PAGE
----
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Home Centennial College Blog 2015 September 09 Five small (but important) things you need to figure out when you start school

Five small (but important) things you need to figure out when you start school

picture of a centennial college student in class smiling

Well, August is over, and the fall semester has started. This is the time when most students start college, and you’re probably among them. I’m sure you know the basics: Make sure you classes are picked, know where you’re going and when, get your textbooks and any school supplies you need and show up on time. But there’s more to keep in mind than that, and it’s not always big things. Sometimes the little things make a difference, and can impact your college career. Here’s a few small things that you should figure out before you start school.

1. Where will your food come from?

Believe it or not, this is important. Are you buying your lunch at school? Or your dinner, if you have later classes? Are you buying groceries and cooking them yourself? Are you getting food from home? Your money, time and health are all affected by your choice. It’s faster and more convenient to get food at school, but it will usually cost more and may be worse for you. Groceries may be a pain to go out and get, but they’re cheaper and often healthier. As an aside, if you’re looking for healthy food on the cheap, check out one of the CCSAI’s Good Food Boxes.

2. What activities are you dropping?

Here’s a truth about your leisure time when you come to college, courtesy of Thought Catalog: You won’t have time for every single recreational thing you do already. For example, if you’re a media hound who marathons TV shows, goes to see movies, plays video games and reads books, you’ll have to accept that you won’t have time for all of them anymore. The good news: You’ll still have time for some, just not all. So decide what you like best. Games? TV? Movies? Books? Pick your favourites, and be ready to drop the others. This doesn’t only apply to media, though. Sports, working out, or anything else that takes up your time needs to be considered. You don’t have to cut it all: Just pick what’s the most important. You still have time off, but you need to ration that time.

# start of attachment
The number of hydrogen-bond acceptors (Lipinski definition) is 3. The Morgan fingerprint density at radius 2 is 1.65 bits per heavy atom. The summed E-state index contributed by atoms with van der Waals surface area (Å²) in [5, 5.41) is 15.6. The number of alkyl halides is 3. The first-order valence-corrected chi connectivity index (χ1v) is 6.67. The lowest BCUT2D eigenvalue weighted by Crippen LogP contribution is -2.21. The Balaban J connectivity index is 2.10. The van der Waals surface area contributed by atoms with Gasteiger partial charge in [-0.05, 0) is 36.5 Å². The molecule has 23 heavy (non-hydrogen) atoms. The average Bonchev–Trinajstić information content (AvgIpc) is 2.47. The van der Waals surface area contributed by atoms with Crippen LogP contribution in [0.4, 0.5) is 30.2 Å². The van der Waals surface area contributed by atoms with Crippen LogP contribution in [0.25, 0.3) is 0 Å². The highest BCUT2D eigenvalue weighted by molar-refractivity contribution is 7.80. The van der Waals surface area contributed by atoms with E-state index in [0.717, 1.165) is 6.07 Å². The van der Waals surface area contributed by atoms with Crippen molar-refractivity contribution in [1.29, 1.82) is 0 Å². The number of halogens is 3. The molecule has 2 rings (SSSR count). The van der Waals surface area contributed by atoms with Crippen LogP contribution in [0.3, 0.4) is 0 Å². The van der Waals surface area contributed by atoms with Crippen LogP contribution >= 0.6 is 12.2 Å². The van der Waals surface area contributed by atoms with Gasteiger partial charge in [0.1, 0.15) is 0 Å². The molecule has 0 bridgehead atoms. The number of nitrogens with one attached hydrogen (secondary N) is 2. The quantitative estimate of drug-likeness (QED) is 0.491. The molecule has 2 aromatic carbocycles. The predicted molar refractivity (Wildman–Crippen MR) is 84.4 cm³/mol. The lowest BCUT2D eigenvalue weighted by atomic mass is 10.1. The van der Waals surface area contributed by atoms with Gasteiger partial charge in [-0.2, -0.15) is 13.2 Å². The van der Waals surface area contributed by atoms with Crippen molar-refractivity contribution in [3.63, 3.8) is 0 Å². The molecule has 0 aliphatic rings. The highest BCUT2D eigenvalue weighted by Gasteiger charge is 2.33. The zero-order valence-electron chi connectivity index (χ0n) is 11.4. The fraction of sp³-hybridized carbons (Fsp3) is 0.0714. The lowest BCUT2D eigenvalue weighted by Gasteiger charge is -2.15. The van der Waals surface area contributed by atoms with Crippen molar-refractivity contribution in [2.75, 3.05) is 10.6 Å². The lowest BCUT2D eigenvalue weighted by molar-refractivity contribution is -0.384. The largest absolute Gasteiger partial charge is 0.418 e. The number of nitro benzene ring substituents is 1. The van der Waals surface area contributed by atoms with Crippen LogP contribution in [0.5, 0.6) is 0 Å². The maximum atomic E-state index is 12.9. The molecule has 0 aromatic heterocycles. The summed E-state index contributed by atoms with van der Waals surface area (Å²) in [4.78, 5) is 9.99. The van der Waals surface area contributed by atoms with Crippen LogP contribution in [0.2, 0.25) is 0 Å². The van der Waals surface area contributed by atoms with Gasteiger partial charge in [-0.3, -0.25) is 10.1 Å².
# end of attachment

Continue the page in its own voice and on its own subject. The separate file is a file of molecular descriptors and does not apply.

3. Are you going to have a credit card?

College is the perfect place and time to begin figuring your finances out. If you’re coming straight out of high school, you’re old enough to have undertaken that responsibility, but young enough that you can bounce back if your experiments don’t go well. If you haven’t already, now’s when you should get a credit card and start a bank account, as College Info Geek points out. I know that when I was in college, I didn’t want one, because I thought it would foster bad habits. Really though, college is the perfect time to start forming good credit habits. Get a card, use it, get into the habit of paying it off. It’s an important life experience. While you’re at it, we’re going to have a special financial session next month to help you learn more about managing your money.

4. How are you going to get here?

I've talked before about the ups and downs of the different ways of getting to school, but figuring it out is important. If you’re driving, you have to make sure you can afford and maintain a car, cover the gas and insurance, and pay for parking. If you’re taking transit, you’ll need to figure out the best route, the schedules, and be able to cover fares, or a Metropass.

5. What are you going to do at school outside class?

Don’t just go to class, do your work and go home. It’s important for your career and personal development that you do a little bit more when you’re at school. As College Info Geek says, raw knowledge will only get you so far. What you want is something to develop your confidence and communication skills. Possible activities include volunteering to help with orientation or graduation, joining some kind of student club, or just exploring the activities the CCSAI has on your campus. You don’t have to do everything, but you can pick one thing to do to expand your real-world social network.

Above all else, though, take it easy. You don’t have to go into college knowing all the answers, and an important part of your time in school will be spent figuring them out. So, keep these tips in mind, and enjoy this important new phase in your life.

By Anthony Geremia